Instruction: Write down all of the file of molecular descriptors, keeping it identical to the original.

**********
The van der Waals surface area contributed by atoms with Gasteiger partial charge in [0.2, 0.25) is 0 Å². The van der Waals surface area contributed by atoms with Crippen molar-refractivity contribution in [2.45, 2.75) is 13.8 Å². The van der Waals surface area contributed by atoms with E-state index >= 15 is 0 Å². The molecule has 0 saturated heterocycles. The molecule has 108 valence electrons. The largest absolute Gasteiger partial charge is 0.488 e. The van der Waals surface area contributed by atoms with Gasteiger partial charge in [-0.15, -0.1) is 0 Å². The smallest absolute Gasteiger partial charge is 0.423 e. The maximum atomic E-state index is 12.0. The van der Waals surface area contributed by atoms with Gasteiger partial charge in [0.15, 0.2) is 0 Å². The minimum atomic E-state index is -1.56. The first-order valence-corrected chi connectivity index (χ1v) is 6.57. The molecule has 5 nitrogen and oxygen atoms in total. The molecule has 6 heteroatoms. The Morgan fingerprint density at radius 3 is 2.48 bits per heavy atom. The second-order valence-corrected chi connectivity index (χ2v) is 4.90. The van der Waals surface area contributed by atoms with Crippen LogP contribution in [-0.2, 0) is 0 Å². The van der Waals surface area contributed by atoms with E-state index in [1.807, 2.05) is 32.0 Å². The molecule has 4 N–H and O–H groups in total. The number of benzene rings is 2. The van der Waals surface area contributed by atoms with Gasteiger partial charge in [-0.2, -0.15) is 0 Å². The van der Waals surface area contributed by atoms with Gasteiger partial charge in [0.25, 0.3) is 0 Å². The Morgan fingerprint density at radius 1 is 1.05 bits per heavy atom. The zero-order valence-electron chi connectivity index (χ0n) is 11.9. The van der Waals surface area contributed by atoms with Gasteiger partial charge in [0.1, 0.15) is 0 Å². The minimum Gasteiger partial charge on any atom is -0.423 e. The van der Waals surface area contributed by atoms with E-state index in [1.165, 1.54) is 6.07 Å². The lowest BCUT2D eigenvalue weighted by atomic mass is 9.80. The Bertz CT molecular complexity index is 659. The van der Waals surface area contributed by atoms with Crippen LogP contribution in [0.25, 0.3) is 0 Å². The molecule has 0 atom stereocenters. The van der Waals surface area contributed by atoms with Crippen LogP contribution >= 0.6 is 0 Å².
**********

The van der Waals surface area contributed by atoms with Gasteiger partial charge in [0.2, 0.25) is 0 Å². The van der Waals surface area contributed by atoms with Crippen molar-refractivity contribution in [2.45, 2.75) is 13.8 Å². The van der Waals surface area contributed by atoms with E-state index >= 15 is 0 Å². The molecule has 0 saturated heterocycles. The molecule has 108 valence electrons. The largest absolute Gasteiger partial charge is 0.488 e. The van der Waals surface area contributed by atoms with Gasteiger partial charge in [-0.15, -0.1) is 0 Å². The smallest absolute Gasteiger partial charge is 0.423 e. The maximum atomic E-state index is 12.0. The van der Waals surface area contributed by atoms with Gasteiger partial charge in [0.15, 0.2) is 0 Å². The minimum atomic E-state index is -1.56. The first-order valence-corrected chi connectivity index (χ1v) is 6.57. The molecule has 5 nitrogen and oxygen atoms in total. The molecule has 6 heteroatoms. The Morgan fingerprint density at radius 3 is 2.48 bits per heavy atom. The second-order valence-corrected chi connectivity index (χ2v) is 4.90. The van der Waals surface area contributed by atoms with Crippen LogP contribution in [-0.2, 0) is 0 Å². The van der Waals surface area contributed by atoms with E-state index in [1.807, 2.05) is 32.0 Å². The molecule has 4 N–H and O–H groups in total. The number of benzene rings is 2. The van der Waals surface area contributed by atoms with Gasteiger partial charge in [-0.2, -0.15) is 0 Å². The van der Waals surface area contributed by atoms with Gasteiger partial charge in [0.25, 0.3) is 0 Å². The Morgan fingerprint density at radius 1 is 1.05 bits per heavy atom. The zero-order valence-electron chi connectivity index (χ0n) is 11.9. The van der Waals surface area contributed by atoms with Gasteiger partial charge in [0.1, 0.15) is 0 Å². The minimum Gasteiger partial charge on any atom is -0.423 e. The van der Waals surface area contributed by atoms with E-state index in [1.165, 1.54) is 6.07 Å². The lowest BCUT2D eigenvalue weighted by atomic mass is 9.80. The Bertz CT molecular complexity index is 659. The van der Waals surface area contributed by atoms with Crippen LogP contribution in [0.25, 0.3) is 0 Å². The molecule has 0 atom stereocenters. The van der Waals surface area contributed by atoms with Crippen LogP contribution >= 0.6 is 0 Å².